A Weblog monitoring coverage of environmental issues and science in the UK media. By Professor Emeritus Philip Stott. The aim is to assess whether a subject is being fairly covered by press, radio, and television. Above all, the Weblog will focus on science, but not just on poor science. It will also bring to public notice good science that is being ignored because it may be politically inconvenient.

Saturday, December 13, 2003

The Urban Heat Island effect and 'global warming'.....

One of the problems in arriving at a genuine assessment of global surface-temperature changes over the last 200 years or so remains that of the Urban Heat Island (UHI) effect, something which I personally experience every time my (often unheated) commuter train arrives at the edges of London from rural Kent. Many 'global warming' fanatics try to dismiss this issue out-of-hand, or to claim that temperature records are already fully-corrected to take into account this undeniable and well-acknowledged effect. There are other scientists, however, who believe that much of the perceived warming currently taken to indicate 'global warming' from the enhanced emission of 'greenhouse gases' is little more than a proxy for the human urbanisation of the planet.

Dr. Ian G. McKendry of The University of British Columbia has now produced a most useful 'Progress Report' on this question for the latest issue of the scientific journal, Progress in Physical Geography: 'Applied climatology' (PIPG 27(4), 2003, pp. 597 - 606). He observes that, "UHIs continue to present a problem for the detection of changes in the global surface temperature record (the so-called 'greenhouse effect'). Typically the urban bias is removed from climate records on the basis of relatively simple regression models that utilize population size as an indicator of the urban excess.... Several studies have recently exploited long historic records to illustrate that such methods may not be sufficient to adequately correct for the 'urban bias'." McKendry further points out that recent studies have also begun to examine more closely the effects of UHI intensity on meteorological conditions, a topic first considered in 1951. Some of this new work indicates that the UHI effect may well be implicated in changes in both precipitation and storm patterns.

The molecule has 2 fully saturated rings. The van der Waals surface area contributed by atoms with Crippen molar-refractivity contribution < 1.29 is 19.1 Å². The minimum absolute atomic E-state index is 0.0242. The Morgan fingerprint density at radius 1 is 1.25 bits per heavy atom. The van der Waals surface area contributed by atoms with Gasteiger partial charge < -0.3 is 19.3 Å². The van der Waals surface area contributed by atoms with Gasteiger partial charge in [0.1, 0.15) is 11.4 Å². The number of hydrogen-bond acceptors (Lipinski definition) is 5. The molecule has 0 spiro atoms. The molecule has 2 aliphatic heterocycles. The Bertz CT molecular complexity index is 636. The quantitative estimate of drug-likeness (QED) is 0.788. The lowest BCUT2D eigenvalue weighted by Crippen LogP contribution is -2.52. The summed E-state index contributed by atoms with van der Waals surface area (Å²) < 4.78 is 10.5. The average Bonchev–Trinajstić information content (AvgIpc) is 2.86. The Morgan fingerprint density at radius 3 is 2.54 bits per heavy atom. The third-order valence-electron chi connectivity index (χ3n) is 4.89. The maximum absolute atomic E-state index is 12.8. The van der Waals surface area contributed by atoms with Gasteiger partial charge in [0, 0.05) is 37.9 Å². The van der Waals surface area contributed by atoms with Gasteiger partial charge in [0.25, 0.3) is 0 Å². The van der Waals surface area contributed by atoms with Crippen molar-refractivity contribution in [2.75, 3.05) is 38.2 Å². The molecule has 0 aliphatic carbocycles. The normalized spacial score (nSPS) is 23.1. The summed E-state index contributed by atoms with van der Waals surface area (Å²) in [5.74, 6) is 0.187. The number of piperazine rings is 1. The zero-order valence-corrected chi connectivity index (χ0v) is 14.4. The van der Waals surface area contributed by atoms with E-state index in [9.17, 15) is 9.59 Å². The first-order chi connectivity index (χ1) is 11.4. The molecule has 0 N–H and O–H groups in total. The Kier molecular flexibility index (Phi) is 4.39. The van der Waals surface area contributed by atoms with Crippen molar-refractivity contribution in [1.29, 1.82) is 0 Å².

This extremely well-referenced review is thus important for the climate-change debate. McKendry concludes: "Recent studies suggest that attemps to remove the 'urban bias' from long-term climate records (and hence identify the magnitude of the enhanced greenhouse effect) may be overly simplistic. This will likely continue to be a contentious issue in the climate change community..."

I always find it refreshing to read good, cautious science. A very nice piece, and a most elegant example of why we need more applied urban climatologists and more hard work over wild rhetoric.

Philip, in a cooler country town. Late morning coffee?

[New counter, June 19, 2006, with loss of some data]

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